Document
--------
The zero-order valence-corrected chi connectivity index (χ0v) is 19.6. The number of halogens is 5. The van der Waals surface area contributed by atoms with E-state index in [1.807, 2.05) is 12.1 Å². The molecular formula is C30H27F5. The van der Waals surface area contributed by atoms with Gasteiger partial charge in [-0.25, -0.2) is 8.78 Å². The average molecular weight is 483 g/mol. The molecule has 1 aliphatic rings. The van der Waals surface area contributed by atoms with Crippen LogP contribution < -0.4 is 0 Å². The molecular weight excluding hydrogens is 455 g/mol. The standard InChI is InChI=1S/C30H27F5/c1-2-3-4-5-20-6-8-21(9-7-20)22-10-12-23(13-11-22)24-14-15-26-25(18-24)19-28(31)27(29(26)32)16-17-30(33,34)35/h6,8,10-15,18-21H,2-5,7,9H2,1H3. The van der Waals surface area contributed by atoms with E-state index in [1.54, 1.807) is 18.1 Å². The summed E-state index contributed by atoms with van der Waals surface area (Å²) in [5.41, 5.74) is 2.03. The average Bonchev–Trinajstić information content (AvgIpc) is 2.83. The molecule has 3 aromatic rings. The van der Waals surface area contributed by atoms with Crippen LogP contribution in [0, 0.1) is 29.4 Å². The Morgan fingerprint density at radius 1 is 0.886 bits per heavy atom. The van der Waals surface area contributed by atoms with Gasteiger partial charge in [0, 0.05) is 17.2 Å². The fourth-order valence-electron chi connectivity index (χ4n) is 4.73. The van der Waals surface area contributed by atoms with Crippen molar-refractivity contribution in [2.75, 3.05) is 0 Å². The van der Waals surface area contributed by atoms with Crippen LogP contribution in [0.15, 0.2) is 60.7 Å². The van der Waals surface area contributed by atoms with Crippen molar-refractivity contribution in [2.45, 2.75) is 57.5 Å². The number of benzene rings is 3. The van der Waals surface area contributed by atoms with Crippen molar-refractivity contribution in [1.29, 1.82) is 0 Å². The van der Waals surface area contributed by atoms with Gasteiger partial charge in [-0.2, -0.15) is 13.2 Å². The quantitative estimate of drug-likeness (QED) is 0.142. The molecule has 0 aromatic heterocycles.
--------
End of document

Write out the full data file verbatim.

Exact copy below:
The zero-order valence-corrected chi connectivity index (χ0v) is 19.6. The number of halogens is 5. The van der Waals surface area contributed by atoms with E-state index in [1.807, 2.05) is 12.1 Å². The molecular formula is C30H27F5. The van der Waals surface area contributed by atoms with Gasteiger partial charge in [-0.25, -0.2) is 8.78 Å². The average molecular weight is 483 g/mol. The molecule has 1 aliphatic rings. The van der Waals surface area contributed by atoms with Crippen LogP contribution < -0.4 is 0 Å². The molecular weight excluding hydrogens is 455 g/mol. The standard InChI is InChI=1S/C30H27F5/c1-2-3-4-5-20-6-8-21(9-7-20)22-10-12-23(13-11-22)24-14-15-26-25(18-24)19-28(31)27(29(26)32)16-17-30(33,34)35/h6,8,10-15,18-21H,2-5,7,9H2,1H3. The van der Waals surface area contributed by atoms with E-state index in [1.54, 1.807) is 18.1 Å². The summed E-state index contributed by atoms with van der Waals surface area (Å²) in [5.41, 5.74) is 2.03. The average Bonchev–Trinajstić information content (AvgIpc) is 2.83. The molecule has 3 aromatic rings. The van der Waals surface area contributed by atoms with Crippen LogP contribution in [0, 0.1) is 29.4 Å². The Morgan fingerprint density at radius 1 is 0.886 bits per heavy atom. The van der Waals surface area contributed by atoms with Gasteiger partial charge in [0, 0.05) is 17.2 Å². The fourth-order valence-electron chi connectivity index (χ4n) is 4.73. The van der Waals surface area contributed by atoms with Crippen molar-refractivity contribution in [2.75, 3.05) is 0 Å². The van der Waals surface area contributed by atoms with Crippen LogP contribution in [0.15, 0.2) is 60.7 Å². The van der Waals surface area contributed by atoms with Crippen molar-refractivity contribution in [2.45, 2.75) is 57.5 Å². The number of benzene rings is 3. The van der Waals surface area contributed by atoms with Crippen molar-refractivity contribution in [1.29, 1.82) is 0 Å². The van der Waals surface area contributed by atoms with Gasteiger partial charge in [-0.2, -0.15) is 13.2 Å². The quantitative estimate of drug-likeness (QED) is 0.142. The molecule has 0 aromatic heterocycles.